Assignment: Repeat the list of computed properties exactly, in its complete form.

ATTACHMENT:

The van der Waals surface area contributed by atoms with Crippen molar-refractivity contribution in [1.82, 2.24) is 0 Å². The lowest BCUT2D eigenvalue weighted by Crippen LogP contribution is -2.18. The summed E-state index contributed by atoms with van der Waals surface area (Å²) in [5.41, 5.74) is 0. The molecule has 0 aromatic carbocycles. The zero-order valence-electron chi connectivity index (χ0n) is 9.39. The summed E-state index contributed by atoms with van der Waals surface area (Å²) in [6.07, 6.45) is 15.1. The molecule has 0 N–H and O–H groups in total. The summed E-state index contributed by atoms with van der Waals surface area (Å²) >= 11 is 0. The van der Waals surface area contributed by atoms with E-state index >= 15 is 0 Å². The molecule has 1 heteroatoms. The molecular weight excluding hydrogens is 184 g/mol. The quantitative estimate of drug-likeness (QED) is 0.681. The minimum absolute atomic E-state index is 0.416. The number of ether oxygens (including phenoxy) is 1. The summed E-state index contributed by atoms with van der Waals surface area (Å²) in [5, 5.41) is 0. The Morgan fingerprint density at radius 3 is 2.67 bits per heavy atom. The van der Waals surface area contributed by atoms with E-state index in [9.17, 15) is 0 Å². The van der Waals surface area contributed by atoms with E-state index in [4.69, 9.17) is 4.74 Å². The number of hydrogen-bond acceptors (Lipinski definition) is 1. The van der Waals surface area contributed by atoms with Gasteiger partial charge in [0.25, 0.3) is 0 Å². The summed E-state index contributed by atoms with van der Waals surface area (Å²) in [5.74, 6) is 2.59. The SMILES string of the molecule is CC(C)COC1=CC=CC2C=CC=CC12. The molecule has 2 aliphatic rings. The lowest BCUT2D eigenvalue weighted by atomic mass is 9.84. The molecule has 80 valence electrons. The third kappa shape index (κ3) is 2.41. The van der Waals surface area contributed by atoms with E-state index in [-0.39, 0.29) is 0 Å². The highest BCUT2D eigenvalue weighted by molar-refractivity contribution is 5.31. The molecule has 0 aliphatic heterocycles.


The van der Waals surface area contributed by atoms with Crippen molar-refractivity contribution in [1.82, 2.24) is 0 Å². The lowest BCUT2D eigenvalue weighted by Crippen LogP contribution is -2.18. The summed E-state index contributed by atoms with van der Waals surface area (Å²) in [5.41, 5.74) is 0. The molecule has 0 aromatic carbocycles. The zero-order valence-electron chi connectivity index (χ0n) is 9.39. The summed E-state index contributed by atoms with van der Waals surface area (Å²) in [6.07, 6.45) is 15.1. The molecule has 0 N–H and O–H groups in total. The summed E-state index contributed by atoms with van der Waals surface area (Å²) >= 11 is 0. The van der Waals surface area contributed by atoms with E-state index >= 15 is 0 Å². The molecule has 1 heteroatoms. The molecular weight excluding hydrogens is 184 g/mol. The quantitative estimate of drug-likeness (QED) is 0.681. The minimum absolute atomic E-state index is 0.416. The number of ether oxygens (including phenoxy) is 1. The summed E-state index contributed by atoms with van der Waals surface area (Å²) in [5, 5.41) is 0. The Morgan fingerprint density at radius 3 is 2.67 bits per heavy atom. The van der Waals surface area contributed by atoms with E-state index in [9.17, 15) is 0 Å². The van der Waals surface area contributed by atoms with E-state index in [4.69, 9.17) is 4.74 Å². The number of hydrogen-bond acceptors (Lipinski definition) is 1. The van der Waals surface area contributed by atoms with Gasteiger partial charge in [0.25, 0.3) is 0 Å². The summed E-state index contributed by atoms with van der Waals surface area (Å²) in [5.74, 6) is 2.59. The SMILES string of the molecule is CC(C)COC1=CC=CC2C=CC=CC12. The molecule has 2 aliphatic rings. The lowest BCUT2D eigenvalue weighted by atomic mass is 9.84. The molecule has 80 valence electrons. The third kappa shape index (κ3) is 2.41. The van der Waals surface area contributed by atoms with E-state index in [-0.39, 0.29) is 0 Å². The highest BCUT2D eigenvalue weighted by molar-refractivity contribution is 5.31. The molecule has 0 aliphatic heterocycles.